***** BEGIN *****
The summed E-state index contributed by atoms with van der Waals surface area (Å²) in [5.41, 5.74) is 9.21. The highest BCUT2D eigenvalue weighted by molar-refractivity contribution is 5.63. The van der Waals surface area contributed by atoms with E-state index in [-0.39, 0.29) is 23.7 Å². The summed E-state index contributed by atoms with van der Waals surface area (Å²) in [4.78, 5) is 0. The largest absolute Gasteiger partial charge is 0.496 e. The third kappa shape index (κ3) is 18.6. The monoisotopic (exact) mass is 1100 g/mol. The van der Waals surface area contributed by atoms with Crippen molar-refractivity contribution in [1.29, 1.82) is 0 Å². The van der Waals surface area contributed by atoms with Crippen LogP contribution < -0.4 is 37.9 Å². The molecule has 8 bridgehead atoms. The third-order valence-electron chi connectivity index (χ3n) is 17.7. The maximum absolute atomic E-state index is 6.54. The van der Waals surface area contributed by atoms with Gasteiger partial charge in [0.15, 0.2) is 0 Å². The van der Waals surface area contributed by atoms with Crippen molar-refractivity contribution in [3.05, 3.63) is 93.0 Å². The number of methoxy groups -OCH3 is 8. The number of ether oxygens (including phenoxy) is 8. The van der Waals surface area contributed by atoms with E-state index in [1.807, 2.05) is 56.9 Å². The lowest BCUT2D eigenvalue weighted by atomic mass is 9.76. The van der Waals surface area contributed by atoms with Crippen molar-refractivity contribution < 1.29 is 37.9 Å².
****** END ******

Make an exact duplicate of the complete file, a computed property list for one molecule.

The summed E-state index contributed by atoms with van der Waals surface area (Å²) in [5.41, 5.74) is 9.21. The highest BCUT2D eigenvalue weighted by molar-refractivity contribution is 5.63. The van der Waals surface area contributed by atoms with E-state index in [-0.39, 0.29) is 23.7 Å². The summed E-state index contributed by atoms with van der Waals surface area (Å²) in [4.78, 5) is 0. The largest absolute Gasteiger partial charge is 0.496 e. The third kappa shape index (κ3) is 18.6. The monoisotopic (exact) mass is 1100 g/mol. The van der Waals surface area contributed by atoms with Crippen molar-refractivity contribution in [1.29, 1.82) is 0 Å². The van der Waals surface area contributed by atoms with Crippen LogP contribution < -0.4 is 37.9 Å². The molecule has 8 bridgehead atoms. The third-order valence-electron chi connectivity index (χ3n) is 17.7. The maximum absolute atomic E-state index is 6.54. The van der Waals surface area contributed by atoms with Gasteiger partial charge in [0.15, 0.2) is 0 Å². The van der Waals surface area contributed by atoms with Crippen molar-refractivity contribution in [3.05, 3.63) is 93.0 Å². The number of methoxy groups -OCH3 is 8. The number of ether oxygens (including phenoxy) is 8. The van der Waals surface area contributed by atoms with E-state index in [1.807, 2.05) is 56.9 Å². The lowest BCUT2D eigenvalue weighted by atomic mass is 9.76. The van der Waals surface area contributed by atoms with Crippen molar-refractivity contribution < 1.29 is 37.9 Å².